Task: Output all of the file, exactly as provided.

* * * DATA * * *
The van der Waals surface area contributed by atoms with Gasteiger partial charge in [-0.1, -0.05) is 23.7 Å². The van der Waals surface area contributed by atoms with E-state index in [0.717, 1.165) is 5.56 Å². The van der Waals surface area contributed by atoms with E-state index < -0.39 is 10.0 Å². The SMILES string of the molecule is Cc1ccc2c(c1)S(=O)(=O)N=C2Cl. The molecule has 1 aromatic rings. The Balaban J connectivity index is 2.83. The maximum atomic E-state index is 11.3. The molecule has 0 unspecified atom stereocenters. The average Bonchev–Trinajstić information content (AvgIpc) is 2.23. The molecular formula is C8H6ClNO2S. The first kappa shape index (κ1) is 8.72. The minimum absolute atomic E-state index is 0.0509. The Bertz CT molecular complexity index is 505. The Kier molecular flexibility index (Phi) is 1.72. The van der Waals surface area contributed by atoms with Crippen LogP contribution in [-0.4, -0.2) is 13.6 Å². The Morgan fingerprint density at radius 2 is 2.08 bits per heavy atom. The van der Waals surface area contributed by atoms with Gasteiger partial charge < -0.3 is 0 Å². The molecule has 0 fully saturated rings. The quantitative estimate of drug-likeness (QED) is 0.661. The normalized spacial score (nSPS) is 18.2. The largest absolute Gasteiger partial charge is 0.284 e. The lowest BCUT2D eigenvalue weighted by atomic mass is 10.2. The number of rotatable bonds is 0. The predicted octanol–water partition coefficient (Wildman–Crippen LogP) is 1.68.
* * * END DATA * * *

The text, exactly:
The van der Waals surface area contributed by atoms with Gasteiger partial charge in [-0.1, -0.05) is 23.7 Å². The van der Waals surface area contributed by atoms with E-state index in [0.717, 1.165) is 5.56 Å². The van der Waals surface area contributed by atoms with E-state index < -0.39 is 10.0 Å². The SMILES string of the molecule is Cc1ccc2c(c1)S(=O)(=O)N=C2Cl. The molecule has 1 aromatic rings. The Balaban J connectivity index is 2.83. The maximum atomic E-state index is 11.3. The molecule has 0 unspecified atom stereocenters. The average Bonchev–Trinajstić information content (AvgIpc) is 2.23. The molecular formula is C8H6ClNO2S. The first kappa shape index (κ1) is 8.72. The minimum absolute atomic E-state index is 0.0509. The Bertz CT molecular complexity index is 505. The Kier molecular flexibility index (Phi) is 1.72. The van der Waals surface area contributed by atoms with Crippen LogP contribution in [-0.4, -0.2) is 13.6 Å². The Morgan fingerprint density at radius 2 is 2.08 bits per heavy atom. The van der Waals surface area contributed by atoms with Gasteiger partial charge < -0.3 is 0 Å². The molecule has 0 fully saturated rings. The quantitative estimate of drug-likeness (QED) is 0.661. The normalized spacial score (nSPS) is 18.2. The largest absolute Gasteiger partial charge is 0.284 e. The lowest BCUT2D eigenvalue weighted by atomic mass is 10.2. The number of rotatable bonds is 0. The predicted octanol–water partition coefficient (Wildman–Crippen LogP) is 1.68.